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Jun 8, 2018

Canada shed 7,500 jobs in May, but saw 'shocker' wage growth

Canada unexpectedly shed 7,500 jobs in May, led lower by B.C.

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Canada lost jobs for a second month in May, a surprise sign of weakness in a booming job market that's seeing the fastest wage gains in a decade with unemployment holding at record lows.

The number of jobs declined by 7,500 in May after a 1,100 drop in April, while the unemployment rate held at 5.8 per cent, Statistics Canada said Friday in Ottawa. Economists surveyed by Bloomberg News projected a 23,500 job increase and an unchanged jobless rate.

Overall wages rose 3.9 per cent in May from a year ago, the fastest since April 2009, and the number of hours worked climbed by 2 per cent.

"The shocker there is that wage growth number of 3.9 per cent," said Frances Donald, senior economist with Manulife Asset Management, in an interview with BNN Bloomberg Friday. "So economists are going to spend  today diving into those details to see what the minimum wage increase impact is on that." 

"But I can pretty much guarantee that the Bank of Canada's number-one focus today is going to be that strong wage growth and whether it means that we are going to be seeing inflation moving forward," she added. "It probably, in my mind, cements a July rate hike from the Bank of Canada right off the top, right there."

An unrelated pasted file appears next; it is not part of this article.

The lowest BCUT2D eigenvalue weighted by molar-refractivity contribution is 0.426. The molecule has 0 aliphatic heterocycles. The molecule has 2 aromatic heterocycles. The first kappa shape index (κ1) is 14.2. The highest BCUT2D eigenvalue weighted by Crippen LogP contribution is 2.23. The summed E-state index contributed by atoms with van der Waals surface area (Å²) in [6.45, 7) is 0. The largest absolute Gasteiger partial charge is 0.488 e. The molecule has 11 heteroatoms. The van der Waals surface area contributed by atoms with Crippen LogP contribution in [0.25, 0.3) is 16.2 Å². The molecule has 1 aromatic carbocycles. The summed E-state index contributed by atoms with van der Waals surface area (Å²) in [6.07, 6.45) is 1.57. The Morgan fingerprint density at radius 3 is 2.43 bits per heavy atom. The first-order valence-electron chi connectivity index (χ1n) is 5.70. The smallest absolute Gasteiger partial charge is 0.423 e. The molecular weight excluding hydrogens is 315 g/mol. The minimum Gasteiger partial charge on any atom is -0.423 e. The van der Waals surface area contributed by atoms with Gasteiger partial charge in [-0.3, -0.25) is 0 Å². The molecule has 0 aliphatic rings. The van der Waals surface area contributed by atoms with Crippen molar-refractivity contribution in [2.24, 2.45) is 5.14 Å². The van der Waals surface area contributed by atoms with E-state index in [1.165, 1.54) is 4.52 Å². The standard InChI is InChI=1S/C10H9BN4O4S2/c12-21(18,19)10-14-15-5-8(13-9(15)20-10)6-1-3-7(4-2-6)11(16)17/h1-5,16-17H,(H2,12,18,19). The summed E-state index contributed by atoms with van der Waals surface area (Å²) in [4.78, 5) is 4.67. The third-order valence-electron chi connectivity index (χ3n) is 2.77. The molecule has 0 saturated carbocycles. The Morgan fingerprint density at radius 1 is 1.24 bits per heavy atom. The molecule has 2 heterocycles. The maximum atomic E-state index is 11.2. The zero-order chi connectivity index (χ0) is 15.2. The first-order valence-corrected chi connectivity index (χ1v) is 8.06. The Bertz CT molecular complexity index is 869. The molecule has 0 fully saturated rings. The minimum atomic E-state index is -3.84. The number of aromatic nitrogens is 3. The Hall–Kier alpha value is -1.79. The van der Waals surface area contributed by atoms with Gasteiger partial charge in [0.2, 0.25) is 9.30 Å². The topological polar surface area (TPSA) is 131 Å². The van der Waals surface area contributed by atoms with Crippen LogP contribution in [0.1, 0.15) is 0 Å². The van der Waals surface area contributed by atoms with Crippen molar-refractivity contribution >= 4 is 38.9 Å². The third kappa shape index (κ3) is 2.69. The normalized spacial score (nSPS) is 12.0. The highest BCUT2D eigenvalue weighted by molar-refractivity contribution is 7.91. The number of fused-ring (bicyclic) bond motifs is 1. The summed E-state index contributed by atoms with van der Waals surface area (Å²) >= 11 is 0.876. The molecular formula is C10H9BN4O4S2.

The job declines are small in a country that has added 238,200 new positions over the past year. The wage gains, meanwhile, answer one of Bank of Canada Governor Stephen Poloz's lingering concerns around an economy that otherwise appears to be near full capacity. The job market is expected to remain strong this year with unemployment holding close to record lows, as companies struggle to keep up with rising demand.

Industrial company capacity utilization climbed to 86.1 per cent in the first quarter, the highest since 2006, Statistics Canada said in a separate report. It was the seventh consecutive gain.

The central bank is expected to raise interest rates at its next meeting in July after three moves over the past year. Poloz on Thursday said there are signs of a “solid” expansion.

- With files from BNN Bloomberg 

Highlights

-Full-time employment fell by 31,000 in May, and part-time work increased by 23,600. Similar to the overall trend, the full-time losses give back a small part of the 289,700 gain over the past year

-Goods-producing industries led the declines, including 18,300 in manufacturing and 13,000 in construction. Services employment rose by 21,500

-The labour force participation rate of 65.3 per cent is the lowest since October 1998

-Canada hasn't reported back-to-back job declines since the end of 2014

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